DIFFERENCES in hardship assistance between local government areas reflect a hit to retail, hospitality and accommodation while agriculture is weathering the pandemic, councils say.
Warrnambool City has seen 207 rate deferrals since the pandemic hit while Moyne Shire has approved 18 deferrals and Corangamite Shire so far has approved two.
The councils point out the numbers are low overall with 17,256 rate-able properties in Warrnambool, 12,294 in Moyne and 9648 in Corangamite.
In Warrnambool 109 rate deferrals are from businesses, compared with six in Moyne.
Warrnambool City growth director Andrew Paton said it showed differences in the south-west economy with some of the retailers given a deferral as part of a consortium.
"We have shopping precincts that have a consortium of owners that have made applications on behalf of all tenants," Mr Paton said.
He said the council had not received any new requests for financial hardship in the past six weeks.
"Perhaps that is a sign that the federal and state government's stimulus initiatives are working in part to date," Mr Paton said.
He said health and social services were the biggest employers in Warrnambool, followed by retail.
"I think the strength of Warrnambool's economy continues to be its diversity," Mr Paton said.
"Many of those businesses and residents who have applied are working in sectors adversely impacted such as the tourism sector."
Mr Paton said the council had "ring fenced" half of the $450,000 allocated in the 2020-21 budget for community support until January next year to reassess and respond to needs "based on the economic situation of local businesses".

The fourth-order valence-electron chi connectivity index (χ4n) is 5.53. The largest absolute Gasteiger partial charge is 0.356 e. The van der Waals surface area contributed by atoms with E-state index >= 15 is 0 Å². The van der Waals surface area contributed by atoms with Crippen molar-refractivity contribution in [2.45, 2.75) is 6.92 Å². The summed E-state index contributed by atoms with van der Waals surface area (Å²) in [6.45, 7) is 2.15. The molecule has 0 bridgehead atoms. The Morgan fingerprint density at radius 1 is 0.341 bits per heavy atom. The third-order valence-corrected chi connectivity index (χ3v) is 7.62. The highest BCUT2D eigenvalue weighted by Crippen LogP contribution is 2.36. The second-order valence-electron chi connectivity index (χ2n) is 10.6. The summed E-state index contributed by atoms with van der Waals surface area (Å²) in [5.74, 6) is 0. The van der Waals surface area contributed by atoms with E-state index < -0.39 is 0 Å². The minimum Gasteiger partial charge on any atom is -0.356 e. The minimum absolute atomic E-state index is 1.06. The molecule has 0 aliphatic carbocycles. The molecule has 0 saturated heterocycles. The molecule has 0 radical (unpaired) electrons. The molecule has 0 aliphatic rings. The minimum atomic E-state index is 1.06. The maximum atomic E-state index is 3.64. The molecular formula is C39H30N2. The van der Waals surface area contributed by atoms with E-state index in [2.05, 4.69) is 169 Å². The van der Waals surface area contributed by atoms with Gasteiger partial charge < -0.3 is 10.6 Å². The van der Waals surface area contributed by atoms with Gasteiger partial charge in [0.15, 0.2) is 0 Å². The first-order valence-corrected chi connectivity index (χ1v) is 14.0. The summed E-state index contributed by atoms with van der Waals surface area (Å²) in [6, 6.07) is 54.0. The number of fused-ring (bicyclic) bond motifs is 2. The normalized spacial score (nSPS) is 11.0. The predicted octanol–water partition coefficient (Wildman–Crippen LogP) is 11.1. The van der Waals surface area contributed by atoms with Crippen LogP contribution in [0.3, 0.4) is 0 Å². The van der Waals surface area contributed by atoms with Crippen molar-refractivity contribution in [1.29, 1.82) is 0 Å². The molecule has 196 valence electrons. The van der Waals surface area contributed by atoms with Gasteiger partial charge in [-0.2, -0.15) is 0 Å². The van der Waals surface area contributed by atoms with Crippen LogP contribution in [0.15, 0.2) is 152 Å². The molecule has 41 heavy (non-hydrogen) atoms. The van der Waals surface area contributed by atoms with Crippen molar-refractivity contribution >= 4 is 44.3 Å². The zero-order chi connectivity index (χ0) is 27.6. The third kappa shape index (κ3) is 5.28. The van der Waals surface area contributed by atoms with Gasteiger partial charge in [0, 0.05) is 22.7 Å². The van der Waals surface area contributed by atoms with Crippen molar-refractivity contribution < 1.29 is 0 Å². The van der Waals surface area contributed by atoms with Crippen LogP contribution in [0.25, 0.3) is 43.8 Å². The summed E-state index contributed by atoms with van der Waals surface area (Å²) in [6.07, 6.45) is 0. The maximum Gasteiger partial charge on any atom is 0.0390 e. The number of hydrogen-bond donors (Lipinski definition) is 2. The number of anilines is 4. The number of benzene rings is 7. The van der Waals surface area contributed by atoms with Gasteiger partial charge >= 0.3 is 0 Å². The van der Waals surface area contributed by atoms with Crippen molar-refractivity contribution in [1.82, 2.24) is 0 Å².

Warrnambool mayor Tony Herbert said the economic drivers in the city were different compared to the shires.
"It is a significantly urban workforce," Cr Herbert said. "And although many sectors are surviving and some are doing really well, some as far as accommodation, hospitality and retail, are struggling.
"The agricultural industry is one of the great shining lights of the pandemic."
Moyne Shire corporate and community services director Kevin Leddin said in speaking with neighbouring councils and services such as Wannon Water hardship applications were "relatively low".
"Our actual rate receipts are higher than this time last year," Mr Leddin said.
Moyne mayor Daniel Meade said the shire was "fortunate" agriculture was the biggest industry, but pointed out there was still uncertainty for all sectors.
"Farmers haven't been greatly affected but there is going to be a stage when it's potentially going to hit," Cr Meade said.
"There are pockets of niche businesses that rely on agri-tourism that will be affected at the moment, like artisan food trails. Fortunately the majority of agriculture is faring OK.
"We have said since the beginning if any ratepayer is facing difficulty they are welcome to get in touch and discuss their options."
Moyne and Corangamite shires have also frozen rates in their 2020-21 budgets.
Corangamite offered a deferral on overdue rates from 2019-20 until July 31 and council corporate and community services director David Rae said more deferrals could come later in the year.
"The new rate notices will be issued toward the end of August and September and at that time we might see more inquiries in terms of deferred options," he said.
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